A visit by an International Monetary Fund (IMF) official used to be a nightmare for Latin American governments. That is, until the European crisis caused a role reversal: emerging economies are now the ones helping developed nations.
IMF Managing Director Christine Lagarde’s recent trip to Mexico, Peru and Brazil set a different tone; the usual message of economic austerity and brutal adjustments changed to one of partnership to rescue Europe. Both Mexico and Brazil showed interest in reinforcing the IMF’s $390 billion fund, which may not be enough to alleviate the crisis in the old continent.
This is not a 21st century aberration, but the reflection of a changing economic reality in a world of interconnected markets.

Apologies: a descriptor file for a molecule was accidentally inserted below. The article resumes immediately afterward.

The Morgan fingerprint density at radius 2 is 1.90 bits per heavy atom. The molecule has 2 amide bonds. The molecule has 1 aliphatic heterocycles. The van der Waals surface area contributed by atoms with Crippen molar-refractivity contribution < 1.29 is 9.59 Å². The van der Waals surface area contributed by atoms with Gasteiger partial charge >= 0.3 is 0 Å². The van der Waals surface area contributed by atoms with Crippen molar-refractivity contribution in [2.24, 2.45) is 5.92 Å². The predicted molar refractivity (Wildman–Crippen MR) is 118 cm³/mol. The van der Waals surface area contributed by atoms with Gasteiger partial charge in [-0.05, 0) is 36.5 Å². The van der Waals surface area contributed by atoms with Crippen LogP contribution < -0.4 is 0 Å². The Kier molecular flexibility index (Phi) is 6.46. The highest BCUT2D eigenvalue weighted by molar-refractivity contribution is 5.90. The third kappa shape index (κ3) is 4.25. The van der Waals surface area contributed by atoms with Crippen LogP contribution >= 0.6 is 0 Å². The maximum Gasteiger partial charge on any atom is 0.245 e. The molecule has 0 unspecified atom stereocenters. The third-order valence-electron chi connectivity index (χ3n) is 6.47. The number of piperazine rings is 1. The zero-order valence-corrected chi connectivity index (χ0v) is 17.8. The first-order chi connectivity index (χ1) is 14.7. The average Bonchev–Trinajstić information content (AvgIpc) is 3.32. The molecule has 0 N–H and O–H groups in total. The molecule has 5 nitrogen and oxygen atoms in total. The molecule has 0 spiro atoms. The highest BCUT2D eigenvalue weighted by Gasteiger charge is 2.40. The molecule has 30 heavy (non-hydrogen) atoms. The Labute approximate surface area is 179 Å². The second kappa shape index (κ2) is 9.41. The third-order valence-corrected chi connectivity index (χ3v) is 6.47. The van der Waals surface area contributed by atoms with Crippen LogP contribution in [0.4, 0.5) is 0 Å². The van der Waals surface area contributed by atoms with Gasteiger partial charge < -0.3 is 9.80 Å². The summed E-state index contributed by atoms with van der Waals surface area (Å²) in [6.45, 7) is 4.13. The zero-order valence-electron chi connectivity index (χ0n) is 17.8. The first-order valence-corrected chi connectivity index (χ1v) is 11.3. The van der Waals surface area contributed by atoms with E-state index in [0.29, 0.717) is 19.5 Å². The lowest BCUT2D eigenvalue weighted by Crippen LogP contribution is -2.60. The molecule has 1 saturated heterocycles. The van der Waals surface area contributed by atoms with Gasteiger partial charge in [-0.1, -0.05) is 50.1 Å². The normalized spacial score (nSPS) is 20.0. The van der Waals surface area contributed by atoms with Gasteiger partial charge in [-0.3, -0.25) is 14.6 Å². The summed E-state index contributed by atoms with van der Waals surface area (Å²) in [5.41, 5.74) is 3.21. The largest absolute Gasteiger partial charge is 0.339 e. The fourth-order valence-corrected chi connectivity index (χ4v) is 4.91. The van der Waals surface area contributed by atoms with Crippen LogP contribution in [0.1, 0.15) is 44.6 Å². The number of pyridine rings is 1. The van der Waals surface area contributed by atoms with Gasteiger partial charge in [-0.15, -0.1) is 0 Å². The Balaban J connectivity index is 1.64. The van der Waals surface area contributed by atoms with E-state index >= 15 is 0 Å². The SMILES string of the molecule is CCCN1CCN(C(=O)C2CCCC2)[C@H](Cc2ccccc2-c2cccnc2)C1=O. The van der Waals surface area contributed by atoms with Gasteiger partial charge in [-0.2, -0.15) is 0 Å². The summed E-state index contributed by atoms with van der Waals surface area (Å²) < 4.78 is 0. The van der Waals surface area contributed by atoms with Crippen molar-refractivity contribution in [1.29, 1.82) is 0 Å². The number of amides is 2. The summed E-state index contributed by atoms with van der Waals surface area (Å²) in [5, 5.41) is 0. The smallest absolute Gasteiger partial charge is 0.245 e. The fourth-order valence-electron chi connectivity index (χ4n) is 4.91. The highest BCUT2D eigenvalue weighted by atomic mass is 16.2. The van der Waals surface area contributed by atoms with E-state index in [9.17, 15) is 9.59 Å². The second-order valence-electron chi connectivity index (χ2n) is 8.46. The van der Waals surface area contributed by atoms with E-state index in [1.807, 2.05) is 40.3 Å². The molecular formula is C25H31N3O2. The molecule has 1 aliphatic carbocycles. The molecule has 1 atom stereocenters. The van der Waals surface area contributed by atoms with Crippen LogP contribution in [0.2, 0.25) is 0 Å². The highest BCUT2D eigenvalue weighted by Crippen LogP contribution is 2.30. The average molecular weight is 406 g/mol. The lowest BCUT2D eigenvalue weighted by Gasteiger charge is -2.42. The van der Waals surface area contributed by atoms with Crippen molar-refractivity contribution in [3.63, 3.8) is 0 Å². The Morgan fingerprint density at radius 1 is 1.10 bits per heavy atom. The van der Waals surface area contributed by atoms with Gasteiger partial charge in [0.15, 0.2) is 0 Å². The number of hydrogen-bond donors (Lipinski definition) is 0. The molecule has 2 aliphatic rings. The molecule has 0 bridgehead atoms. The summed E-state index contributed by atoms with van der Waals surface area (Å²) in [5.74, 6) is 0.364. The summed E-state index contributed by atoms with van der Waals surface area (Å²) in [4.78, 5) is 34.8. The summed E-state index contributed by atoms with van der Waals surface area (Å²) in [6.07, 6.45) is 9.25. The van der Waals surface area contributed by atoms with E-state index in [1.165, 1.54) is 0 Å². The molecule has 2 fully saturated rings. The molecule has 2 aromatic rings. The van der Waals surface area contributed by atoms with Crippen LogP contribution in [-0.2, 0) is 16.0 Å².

First, the IMF’s data shows that Latin America has been at the forefront in economic growth this year, with expansion forecast at 4.5% compared with 1.6% in developed nations. At the same time, the UN has estimated poverty in the region is at its lowest level percentage-wise in 20 years (31%).
This positive continental trend could be affected if Europe’s economy plunges into a depression and there is no consumer market, particularly for Latin American commodities. Peru has already felt the blow.
Europe is at a key point to save the euro -the currency several nations share- and its decades-old common market. Led by Germany and France, the challenge now is getting these countries to accept changes, regulations and austerity to guarantee transparency and collective stability.
Meanwhile, Latin America, which is nevertheless not free from economic hardships, has been afforded the luxury of making recommendations about the European adjustment and of taking advantage of the situation to expand the re- gion’s influence on the financial world.